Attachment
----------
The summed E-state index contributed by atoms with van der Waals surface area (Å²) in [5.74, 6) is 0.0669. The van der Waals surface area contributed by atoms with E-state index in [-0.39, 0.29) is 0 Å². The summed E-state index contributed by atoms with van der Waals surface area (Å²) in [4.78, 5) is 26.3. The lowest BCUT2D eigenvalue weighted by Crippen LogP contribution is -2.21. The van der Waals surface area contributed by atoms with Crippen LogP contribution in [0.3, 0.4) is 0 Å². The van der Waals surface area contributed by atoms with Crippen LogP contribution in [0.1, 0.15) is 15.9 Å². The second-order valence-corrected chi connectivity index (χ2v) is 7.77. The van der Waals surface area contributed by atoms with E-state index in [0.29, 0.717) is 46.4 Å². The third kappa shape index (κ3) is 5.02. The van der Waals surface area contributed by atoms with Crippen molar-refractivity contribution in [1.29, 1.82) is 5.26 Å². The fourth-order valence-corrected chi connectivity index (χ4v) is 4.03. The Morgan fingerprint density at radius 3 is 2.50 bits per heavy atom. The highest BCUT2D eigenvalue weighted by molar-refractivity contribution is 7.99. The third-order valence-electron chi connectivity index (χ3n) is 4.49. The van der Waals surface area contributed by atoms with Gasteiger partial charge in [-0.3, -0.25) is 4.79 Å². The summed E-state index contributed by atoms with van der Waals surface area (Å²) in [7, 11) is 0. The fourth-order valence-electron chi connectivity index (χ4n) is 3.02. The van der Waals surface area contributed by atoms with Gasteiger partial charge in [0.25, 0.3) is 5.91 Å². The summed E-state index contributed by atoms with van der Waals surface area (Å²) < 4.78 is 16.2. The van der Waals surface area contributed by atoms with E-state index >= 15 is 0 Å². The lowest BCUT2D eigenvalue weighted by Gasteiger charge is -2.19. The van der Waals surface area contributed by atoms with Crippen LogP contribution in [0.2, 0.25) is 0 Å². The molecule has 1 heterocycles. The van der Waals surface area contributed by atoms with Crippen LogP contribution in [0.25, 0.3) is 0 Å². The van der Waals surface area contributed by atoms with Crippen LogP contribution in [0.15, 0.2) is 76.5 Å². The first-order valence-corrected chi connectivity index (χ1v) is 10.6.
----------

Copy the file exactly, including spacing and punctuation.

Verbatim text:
The summed E-state index contributed by atoms with van der Waals surface area (Å²) in [5.74, 6) is 0.0669. The van der Waals surface area contributed by atoms with E-state index in [-0.39, 0.29) is 0 Å². The summed E-state index contributed by atoms with van der Waals surface area (Å²) in [4.78, 5) is 26.3. The lowest BCUT2D eigenvalue weighted by Crippen LogP contribution is -2.21. The van der Waals surface area contributed by atoms with Crippen LogP contribution in [0.3, 0.4) is 0 Å². The van der Waals surface area contributed by atoms with Crippen LogP contribution in [0.1, 0.15) is 15.9 Å². The second-order valence-corrected chi connectivity index (χ2v) is 7.77. The van der Waals surface area contributed by atoms with E-state index in [0.29, 0.717) is 46.4 Å². The third kappa shape index (κ3) is 5.02. The van der Waals surface area contributed by atoms with Crippen molar-refractivity contribution in [1.29, 1.82) is 5.26 Å². The fourth-order valence-corrected chi connectivity index (χ4v) is 4.03. The Morgan fingerprint density at radius 3 is 2.50 bits per heavy atom. The highest BCUT2D eigenvalue weighted by molar-refractivity contribution is 7.99. The third-order valence-electron chi connectivity index (χ3n) is 4.49. The van der Waals surface area contributed by atoms with Gasteiger partial charge in [-0.3, -0.25) is 4.79 Å². The summed E-state index contributed by atoms with van der Waals surface area (Å²) in [7, 11) is 0. The fourth-order valence-electron chi connectivity index (χ4n) is 3.02. The van der Waals surface area contributed by atoms with Gasteiger partial charge in [0.25, 0.3) is 5.91 Å². The summed E-state index contributed by atoms with van der Waals surface area (Å²) < 4.78 is 16.2. The van der Waals surface area contributed by atoms with E-state index >= 15 is 0 Å². The lowest BCUT2D eigenvalue weighted by Gasteiger charge is -2.19. The van der Waals surface area contributed by atoms with Crippen LogP contribution in [0.2, 0.25) is 0 Å². The molecule has 1 heterocycles. The van der Waals surface area contributed by atoms with Crippen LogP contribution in [0.25, 0.3) is 0 Å². The van der Waals surface area contributed by atoms with Crippen LogP contribution in [0.15, 0.2) is 76.5 Å². The first-order valence-corrected chi connectivity index (χ1v) is 10.6.